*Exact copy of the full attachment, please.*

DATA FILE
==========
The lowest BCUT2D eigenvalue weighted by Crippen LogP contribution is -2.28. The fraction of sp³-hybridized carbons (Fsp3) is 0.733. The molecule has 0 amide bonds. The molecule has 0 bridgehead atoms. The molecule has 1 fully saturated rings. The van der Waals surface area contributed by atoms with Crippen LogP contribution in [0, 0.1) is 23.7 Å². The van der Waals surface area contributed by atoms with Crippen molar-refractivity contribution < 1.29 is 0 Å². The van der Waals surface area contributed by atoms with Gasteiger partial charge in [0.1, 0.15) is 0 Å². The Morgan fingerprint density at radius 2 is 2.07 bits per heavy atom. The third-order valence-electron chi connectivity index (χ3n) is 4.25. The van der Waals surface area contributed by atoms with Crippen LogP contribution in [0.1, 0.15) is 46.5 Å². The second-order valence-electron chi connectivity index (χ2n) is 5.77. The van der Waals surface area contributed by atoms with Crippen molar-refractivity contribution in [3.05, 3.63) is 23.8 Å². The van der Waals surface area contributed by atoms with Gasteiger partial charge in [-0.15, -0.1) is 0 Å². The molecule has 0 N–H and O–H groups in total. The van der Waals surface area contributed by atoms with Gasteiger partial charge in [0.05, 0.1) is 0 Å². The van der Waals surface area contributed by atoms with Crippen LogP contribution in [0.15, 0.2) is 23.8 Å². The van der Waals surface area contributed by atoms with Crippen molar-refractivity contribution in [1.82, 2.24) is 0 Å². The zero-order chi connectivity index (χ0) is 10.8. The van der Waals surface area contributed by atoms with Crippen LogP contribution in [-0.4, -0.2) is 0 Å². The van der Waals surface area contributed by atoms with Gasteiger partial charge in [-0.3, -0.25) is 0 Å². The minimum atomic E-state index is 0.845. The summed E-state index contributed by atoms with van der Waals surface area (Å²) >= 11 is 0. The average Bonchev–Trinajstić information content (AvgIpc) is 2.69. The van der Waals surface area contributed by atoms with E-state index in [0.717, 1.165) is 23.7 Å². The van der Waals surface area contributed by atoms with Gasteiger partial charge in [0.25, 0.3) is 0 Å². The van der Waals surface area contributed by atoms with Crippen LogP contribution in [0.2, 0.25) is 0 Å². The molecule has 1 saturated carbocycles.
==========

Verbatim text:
The lowest BCUT2D eigenvalue weighted by Crippen LogP contribution is -2.28. The fraction of sp³-hybridized carbons (Fsp3) is 0.733. The molecule has 0 amide bonds. The molecule has 0 bridgehead atoms. The molecule has 1 fully saturated rings. The van der Waals surface area contributed by atoms with Crippen LogP contribution in [0, 0.1) is 23.7 Å². The van der Waals surface area contributed by atoms with Crippen molar-refractivity contribution < 1.29 is 0 Å². The van der Waals surface area contributed by atoms with Gasteiger partial charge in [0.1, 0.15) is 0 Å². The Morgan fingerprint density at radius 2 is 2.07 bits per heavy atom. The third-order valence-electron chi connectivity index (χ3n) is 4.25. The van der Waals surface area contributed by atoms with Crippen LogP contribution in [0.1, 0.15) is 46.5 Å². The second-order valence-electron chi connectivity index (χ2n) is 5.77. The van der Waals surface area contributed by atoms with Crippen molar-refractivity contribution in [3.05, 3.63) is 23.8 Å². The van der Waals surface area contributed by atoms with Gasteiger partial charge in [-0.15, -0.1) is 0 Å². The molecule has 0 N–H and O–H groups in total. The van der Waals surface area contributed by atoms with Gasteiger partial charge in [0.05, 0.1) is 0 Å². The van der Waals surface area contributed by atoms with Crippen LogP contribution in [0.15, 0.2) is 23.8 Å². The van der Waals surface area contributed by atoms with Crippen molar-refractivity contribution in [1.82, 2.24) is 0 Å². The zero-order chi connectivity index (χ0) is 10.8. The van der Waals surface area contributed by atoms with Crippen LogP contribution in [-0.4, -0.2) is 0 Å². The van der Waals surface area contributed by atoms with Gasteiger partial charge in [-0.3, -0.25) is 0 Å². The minimum atomic E-state index is 0.845. The summed E-state index contributed by atoms with van der Waals surface area (Å²) >= 11 is 0. The average Bonchev–Trinajstić information content (AvgIpc) is 2.69. The van der Waals surface area contributed by atoms with E-state index in [0.717, 1.165) is 23.7 Å². The van der Waals surface area contributed by atoms with Gasteiger partial charge in [0.25, 0.3) is 0 Å². The van der Waals surface area contributed by atoms with Crippen LogP contribution in [0.2, 0.25) is 0 Å². The molecule has 1 saturated carbocycles.